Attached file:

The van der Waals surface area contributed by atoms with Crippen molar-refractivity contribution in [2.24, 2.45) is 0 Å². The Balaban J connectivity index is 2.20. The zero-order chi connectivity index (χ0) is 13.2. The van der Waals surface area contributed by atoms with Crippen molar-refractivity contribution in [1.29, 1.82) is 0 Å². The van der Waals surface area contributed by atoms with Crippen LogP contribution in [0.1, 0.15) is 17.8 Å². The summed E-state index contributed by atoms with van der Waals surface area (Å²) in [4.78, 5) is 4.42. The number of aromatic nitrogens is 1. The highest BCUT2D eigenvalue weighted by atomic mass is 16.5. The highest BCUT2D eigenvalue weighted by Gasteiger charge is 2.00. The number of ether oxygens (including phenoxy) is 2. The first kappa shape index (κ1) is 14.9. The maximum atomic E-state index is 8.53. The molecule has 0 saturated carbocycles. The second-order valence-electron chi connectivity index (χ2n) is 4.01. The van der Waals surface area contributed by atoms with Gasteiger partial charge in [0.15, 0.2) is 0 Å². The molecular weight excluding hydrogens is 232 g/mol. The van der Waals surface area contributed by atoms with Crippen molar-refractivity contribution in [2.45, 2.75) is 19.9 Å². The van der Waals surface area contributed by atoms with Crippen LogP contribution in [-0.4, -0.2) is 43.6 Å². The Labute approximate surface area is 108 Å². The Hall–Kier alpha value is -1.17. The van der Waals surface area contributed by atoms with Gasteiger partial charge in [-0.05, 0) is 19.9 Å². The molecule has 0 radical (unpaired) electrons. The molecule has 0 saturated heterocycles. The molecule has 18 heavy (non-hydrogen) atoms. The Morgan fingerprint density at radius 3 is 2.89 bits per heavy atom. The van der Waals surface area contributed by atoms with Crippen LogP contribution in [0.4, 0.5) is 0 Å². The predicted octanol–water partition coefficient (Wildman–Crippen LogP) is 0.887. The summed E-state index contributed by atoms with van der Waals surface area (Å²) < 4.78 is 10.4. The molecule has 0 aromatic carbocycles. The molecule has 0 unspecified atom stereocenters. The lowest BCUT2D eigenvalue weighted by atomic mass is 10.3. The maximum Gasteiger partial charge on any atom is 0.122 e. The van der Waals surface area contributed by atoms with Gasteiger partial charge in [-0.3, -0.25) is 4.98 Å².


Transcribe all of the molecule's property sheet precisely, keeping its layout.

The van der Waals surface area contributed by atoms with Crippen molar-refractivity contribution in [2.24, 2.45) is 0 Å². The Balaban J connectivity index is 2.20. The zero-order chi connectivity index (χ0) is 13.2. The van der Waals surface area contributed by atoms with Crippen molar-refractivity contribution in [1.29, 1.82) is 0 Å². The van der Waals surface area contributed by atoms with Crippen LogP contribution in [0.1, 0.15) is 17.8 Å². The summed E-state index contributed by atoms with van der Waals surface area (Å²) in [4.78, 5) is 4.42. The number of aromatic nitrogens is 1. The highest BCUT2D eigenvalue weighted by atomic mass is 16.5. The highest BCUT2D eigenvalue weighted by Gasteiger charge is 2.00. The number of ether oxygens (including phenoxy) is 2. The first kappa shape index (κ1) is 14.9. The maximum atomic E-state index is 8.53. The molecule has 0 saturated carbocycles. The second-order valence-electron chi connectivity index (χ2n) is 4.01. The van der Waals surface area contributed by atoms with Gasteiger partial charge in [0.15, 0.2) is 0 Å². The molecular weight excluding hydrogens is 232 g/mol. The van der Waals surface area contributed by atoms with Crippen molar-refractivity contribution in [2.45, 2.75) is 19.9 Å². The van der Waals surface area contributed by atoms with Crippen LogP contribution in [-0.4, -0.2) is 43.6 Å². The Labute approximate surface area is 108 Å². The Hall–Kier alpha value is -1.17. The van der Waals surface area contributed by atoms with Gasteiger partial charge in [-0.05, 0) is 19.9 Å². The molecule has 0 radical (unpaired) electrons. The molecule has 0 saturated heterocycles. The molecule has 18 heavy (non-hydrogen) atoms. The Morgan fingerprint density at radius 3 is 2.89 bits per heavy atom. The van der Waals surface area contributed by atoms with Crippen LogP contribution in [0.4, 0.5) is 0 Å². The predicted octanol–water partition coefficient (Wildman–Crippen LogP) is 0.887. The summed E-state index contributed by atoms with van der Waals surface area (Å²) < 4.78 is 10.4. The molecule has 0 aromatic carbocycles. The molecule has 0 unspecified atom stereocenters. The lowest BCUT2D eigenvalue weighted by atomic mass is 10.3. The maximum Gasteiger partial charge on any atom is 0.122 e. The van der Waals surface area contributed by atoms with Gasteiger partial charge in [-0.3, -0.25) is 4.98 Å².